Preparing for Small Business Saturday

Preparing for Small Business Saturday

Everyone knows about Black Friday. The day after Thanksgiving has become an increasingly popular and hectic shopping day. The following Monday has been dubbed "Cyber Monday" and is usually the first day e-commerce outlets offer holiday deals and specials.

In 2010, American Express began a campaign to call the Saturday after Thanksgiving "Small Business Saturday." The idea proved so popular and beneficial for independent establishments that in 2011 the White House issued a statement encouraging shoppers to buy from local merchants on that Saturday.

This is the first major exposure small businesses have had during one of the year's busiest periods. The unofficial holiday can be a potential boon for owners who raised their brands' visibility before Thanksgiving.

With a little over a month until Small Business Saturday, there is still time for stores to devise promotional advertising campaigns and create interest in their products before the holiday shopping season officially kicks off.

Making a store stand out
Every area has independent businesses that stand to benefit on Small Business Saturday. It's important for owners to come up with plans that make their establishments stand apart from the competition.

Many shoppers expect sales and discounts during the holidays, so those strategies may not be sufficient to entice consumers. Continually slashing prices to undercut other businesses can lead some local operations to risk diminishing potential returns as well.

Holding event giveaways can motivate new clients to come in on Small Business Saturday. Black Friday has become a stressful day for some shoppers, because the large crowds don't allow for a great deal of holiday enjoyment. Independent companies can improve their customers' experiences from the previous day by making the in-store experience fun.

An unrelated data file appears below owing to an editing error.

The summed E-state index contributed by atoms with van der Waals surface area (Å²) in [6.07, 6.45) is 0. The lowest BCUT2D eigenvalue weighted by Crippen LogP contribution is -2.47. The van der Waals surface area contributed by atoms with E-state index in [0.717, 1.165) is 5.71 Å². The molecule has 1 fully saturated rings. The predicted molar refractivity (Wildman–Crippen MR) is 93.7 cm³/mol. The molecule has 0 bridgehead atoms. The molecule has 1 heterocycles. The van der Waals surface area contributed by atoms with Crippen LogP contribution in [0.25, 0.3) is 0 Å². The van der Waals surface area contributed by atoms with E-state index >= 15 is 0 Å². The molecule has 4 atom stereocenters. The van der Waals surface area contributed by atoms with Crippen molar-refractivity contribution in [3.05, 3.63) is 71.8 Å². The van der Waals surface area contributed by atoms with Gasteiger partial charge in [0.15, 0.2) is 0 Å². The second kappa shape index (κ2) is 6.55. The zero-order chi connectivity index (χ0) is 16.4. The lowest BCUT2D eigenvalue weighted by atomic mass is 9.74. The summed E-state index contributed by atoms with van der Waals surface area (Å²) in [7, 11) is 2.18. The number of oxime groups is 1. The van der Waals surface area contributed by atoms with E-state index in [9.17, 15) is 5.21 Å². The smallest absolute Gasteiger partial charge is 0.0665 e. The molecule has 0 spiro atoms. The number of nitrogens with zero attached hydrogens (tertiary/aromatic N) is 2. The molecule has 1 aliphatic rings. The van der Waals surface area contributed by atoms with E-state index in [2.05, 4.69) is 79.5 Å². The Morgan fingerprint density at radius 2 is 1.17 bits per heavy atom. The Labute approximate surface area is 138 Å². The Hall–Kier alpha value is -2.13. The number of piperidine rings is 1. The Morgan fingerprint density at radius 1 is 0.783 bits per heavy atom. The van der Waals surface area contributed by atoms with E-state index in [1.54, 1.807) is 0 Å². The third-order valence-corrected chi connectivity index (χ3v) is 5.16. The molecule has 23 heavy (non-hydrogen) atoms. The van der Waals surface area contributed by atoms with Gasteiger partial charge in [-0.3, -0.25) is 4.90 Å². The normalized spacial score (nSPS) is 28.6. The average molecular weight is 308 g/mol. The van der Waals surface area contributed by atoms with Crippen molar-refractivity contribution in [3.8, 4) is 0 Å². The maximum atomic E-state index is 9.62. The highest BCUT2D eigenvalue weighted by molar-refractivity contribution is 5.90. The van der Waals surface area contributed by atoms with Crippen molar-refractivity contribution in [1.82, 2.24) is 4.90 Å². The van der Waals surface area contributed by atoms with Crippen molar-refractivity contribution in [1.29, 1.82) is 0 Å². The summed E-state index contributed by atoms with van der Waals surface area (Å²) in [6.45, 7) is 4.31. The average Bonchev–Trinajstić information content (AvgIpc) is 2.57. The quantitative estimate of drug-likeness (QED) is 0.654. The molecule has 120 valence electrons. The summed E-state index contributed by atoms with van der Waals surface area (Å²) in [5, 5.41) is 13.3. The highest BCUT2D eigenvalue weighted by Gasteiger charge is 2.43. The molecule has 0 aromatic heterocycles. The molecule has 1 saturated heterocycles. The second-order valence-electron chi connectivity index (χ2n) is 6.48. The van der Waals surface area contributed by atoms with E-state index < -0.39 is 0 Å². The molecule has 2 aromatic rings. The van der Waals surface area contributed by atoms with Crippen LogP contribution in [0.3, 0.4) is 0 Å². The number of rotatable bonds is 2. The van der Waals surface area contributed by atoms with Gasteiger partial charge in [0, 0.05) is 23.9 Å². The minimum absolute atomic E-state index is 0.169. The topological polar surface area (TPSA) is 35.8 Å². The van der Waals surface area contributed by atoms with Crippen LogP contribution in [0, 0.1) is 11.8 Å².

Owners can hand out small gifts to every patron or offer incentives for certain purchases. Some stores can hold raffles throughout the day and distribute larger promotional products like custom coffee mugs.

Getting the word out
Even the best ideas won't motivate customers if shoppers are unaware of special promotions. As with all events, it's important to advertise before Small Business Saturday. Local merchants can send greeting cards to regular customers and mail flyers to nearby leads.

Mailing list marketing allows businesses to target consumers by their locations, so owners can reach out to consumers who live close to establishments. Some residents may not know exactly what a store offers, so sending them flyers and sales letters may pique their interests before the holiday season.

Sending promotional holiday cards is a personal gesture that regular customers enjoy. These greeting cards can show clients that owners notice loyal patronage, while also advertising special promotions on Small Business Saturday.

Continuing success
While a day can be profitable, relying on returns that are generated once each year isn't a sustainable business model. Local stores can use the shopping holiday as a launching pad for increasing levels of success down the road.

Small Business Saturday is a day designed to raise consumer interest levels in local establishments. Owners can capitalize on that exposure by making sure customers have reasons to become frequent shoppers.

Companies should ensure that their staff is ready to serve a large amount of patrons. Excellent customer service goes a long way toward finding loyal clients. Workers can ask first-time shoppers to sign up for mailing lists and reward programs, so customers have added motivation to return to stores.

Businesses that held event giveaways took steps to develop strong advertising presences. Customers aren't likely to discard free goods. Every time gift recipients use their promotional products, they're exposed to logos and graphics that raise brand awareness.

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